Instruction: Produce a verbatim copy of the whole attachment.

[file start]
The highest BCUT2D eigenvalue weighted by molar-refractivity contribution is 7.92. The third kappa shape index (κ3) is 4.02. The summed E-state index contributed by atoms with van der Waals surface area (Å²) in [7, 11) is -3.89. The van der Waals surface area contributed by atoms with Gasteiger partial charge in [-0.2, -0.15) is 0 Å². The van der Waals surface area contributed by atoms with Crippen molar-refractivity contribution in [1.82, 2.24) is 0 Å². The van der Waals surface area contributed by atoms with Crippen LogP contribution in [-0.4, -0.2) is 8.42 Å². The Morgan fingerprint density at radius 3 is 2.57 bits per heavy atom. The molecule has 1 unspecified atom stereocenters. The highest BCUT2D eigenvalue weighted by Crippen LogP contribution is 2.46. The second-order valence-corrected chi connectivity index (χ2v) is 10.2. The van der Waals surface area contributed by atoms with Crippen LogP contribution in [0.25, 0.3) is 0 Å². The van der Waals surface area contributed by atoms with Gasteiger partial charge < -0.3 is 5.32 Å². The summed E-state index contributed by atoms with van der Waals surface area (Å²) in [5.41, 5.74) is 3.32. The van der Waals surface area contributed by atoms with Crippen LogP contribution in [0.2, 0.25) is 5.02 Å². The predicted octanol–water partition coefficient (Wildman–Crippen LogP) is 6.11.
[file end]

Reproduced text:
The highest BCUT2D eigenvalue weighted by molar-refractivity contribution is 7.92. The third kappa shape index (κ3) is 4.02. The summed E-state index contributed by atoms with van der Waals surface area (Å²) in [7, 11) is -3.89. The van der Waals surface area contributed by atoms with Gasteiger partial charge in [-0.2, -0.15) is 0 Å². The van der Waals surface area contributed by atoms with Crippen molar-refractivity contribution in [1.82, 2.24) is 0 Å². The van der Waals surface area contributed by atoms with Crippen LogP contribution in [-0.4, -0.2) is 8.42 Å². The Morgan fingerprint density at radius 3 is 2.57 bits per heavy atom. The molecule has 1 unspecified atom stereocenters. The highest BCUT2D eigenvalue weighted by Crippen LogP contribution is 2.46. The second-order valence-corrected chi connectivity index (χ2v) is 10.2. The van der Waals surface area contributed by atoms with Crippen LogP contribution in [0.25, 0.3) is 0 Å². The van der Waals surface area contributed by atoms with Gasteiger partial charge < -0.3 is 5.32 Å². The summed E-state index contributed by atoms with van der Waals surface area (Å²) in [5.41, 5.74) is 3.32. The van der Waals surface area contributed by atoms with Crippen LogP contribution in [0.2, 0.25) is 5.02 Å². The predicted octanol–water partition coefficient (Wildman–Crippen LogP) is 6.11.